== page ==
Trees of Siberian apricot in full bloom
Synonym: Armeniaca sibrica
Other names: Peach leaved apricot.
Siberian apricot is cold region fruit. Botanists believe it to be a native of the ulterior mountains of Siberia. IOt is mostly seen growing on dry sunny slopes amongst shrubs in forests, thickets, hill grasslands, river valleys and dry sunny slopes at elevations of 400 - 2500 metres.
Siberian apricot also grows in Manchuria and Northern Korea.
Fruits of Siberian apricot
A tree of Siberian apricot very much looks like the common apricot. However, all its parts are much smaller than the common apricot.
A deciduous shrub, 3-5 m tall.
Leaves ovate, acuminated ; petiole glandless, leaves are somewhat like those of a birch tree.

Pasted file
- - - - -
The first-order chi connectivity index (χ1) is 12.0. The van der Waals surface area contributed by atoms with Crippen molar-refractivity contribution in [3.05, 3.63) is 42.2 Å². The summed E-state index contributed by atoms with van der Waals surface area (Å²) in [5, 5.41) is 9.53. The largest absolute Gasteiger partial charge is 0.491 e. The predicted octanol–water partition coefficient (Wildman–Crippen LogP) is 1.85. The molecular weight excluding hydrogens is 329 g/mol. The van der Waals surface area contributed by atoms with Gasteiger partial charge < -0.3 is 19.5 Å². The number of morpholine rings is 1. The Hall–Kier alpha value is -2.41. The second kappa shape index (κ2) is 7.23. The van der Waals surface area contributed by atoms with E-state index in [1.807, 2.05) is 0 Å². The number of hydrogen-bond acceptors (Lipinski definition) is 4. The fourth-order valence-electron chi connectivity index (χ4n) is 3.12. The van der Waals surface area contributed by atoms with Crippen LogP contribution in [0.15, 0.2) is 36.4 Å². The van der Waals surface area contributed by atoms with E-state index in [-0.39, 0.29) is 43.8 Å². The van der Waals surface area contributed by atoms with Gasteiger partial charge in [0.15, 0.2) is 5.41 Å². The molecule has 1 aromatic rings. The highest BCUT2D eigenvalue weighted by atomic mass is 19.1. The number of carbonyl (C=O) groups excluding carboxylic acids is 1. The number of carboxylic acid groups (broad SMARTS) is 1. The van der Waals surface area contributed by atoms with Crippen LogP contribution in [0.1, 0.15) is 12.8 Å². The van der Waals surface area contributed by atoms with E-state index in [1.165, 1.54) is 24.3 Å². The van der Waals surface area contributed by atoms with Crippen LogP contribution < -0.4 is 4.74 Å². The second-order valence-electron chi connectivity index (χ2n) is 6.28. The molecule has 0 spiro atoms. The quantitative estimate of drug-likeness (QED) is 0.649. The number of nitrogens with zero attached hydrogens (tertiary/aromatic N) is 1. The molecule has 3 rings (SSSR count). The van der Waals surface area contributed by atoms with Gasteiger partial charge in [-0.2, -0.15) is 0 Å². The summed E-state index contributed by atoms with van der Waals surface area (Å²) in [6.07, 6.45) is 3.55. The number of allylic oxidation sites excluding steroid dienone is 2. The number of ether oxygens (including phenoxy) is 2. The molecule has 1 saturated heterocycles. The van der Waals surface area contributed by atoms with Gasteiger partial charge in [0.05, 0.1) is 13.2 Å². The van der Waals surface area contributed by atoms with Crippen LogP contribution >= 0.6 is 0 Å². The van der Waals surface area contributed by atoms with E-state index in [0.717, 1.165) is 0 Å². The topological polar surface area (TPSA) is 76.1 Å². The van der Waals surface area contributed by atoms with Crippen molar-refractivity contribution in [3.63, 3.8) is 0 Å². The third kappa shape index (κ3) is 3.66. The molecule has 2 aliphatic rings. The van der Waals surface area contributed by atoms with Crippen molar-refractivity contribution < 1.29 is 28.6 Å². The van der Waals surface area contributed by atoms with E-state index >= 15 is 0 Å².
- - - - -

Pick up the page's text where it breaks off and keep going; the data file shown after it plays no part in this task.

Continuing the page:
Flowers varying from rose coloured to purple.
Fruits globose, 25mm x 25mm, sour.
Seed one, large.
The fruits are sour and not eaten very often.
Kernel is bitter but contains almond like flavour. Hence the seeds are used for almond flavouring in puddings etc.
Edible oil is obtained from the kernels. This oil, which is like olive oil, is also used for almond flavouring.
The seed is analgesic, antiasthmatic, antiseptic, antitussive and emollient. It is used in the treatment of coughs, asthma, acute or chronic bronchitis and constipation. The seed contains amygdalin and prunasin, substances which break down in water to form hydrocyanic acid (cyanide or prussic acid). In small amounts this exceedingly poisonous compound stimulates respiration, improves digestion and gives a sense of well-being.
Siberian pear is a potential rootstock for apricots. A green dye can be obtained from the leaves. A dark grey to green dye can be obtained from the fruit too.
Siberian pear has been observed to grow best in well-drained moisture-retentive loamy soil. It fruits best at sunny locations.
It is a very hardy fruit and can withstand low temperature upto -50 C.
Siberian pear can be propagated from seed which requires cold stratification for two to three months.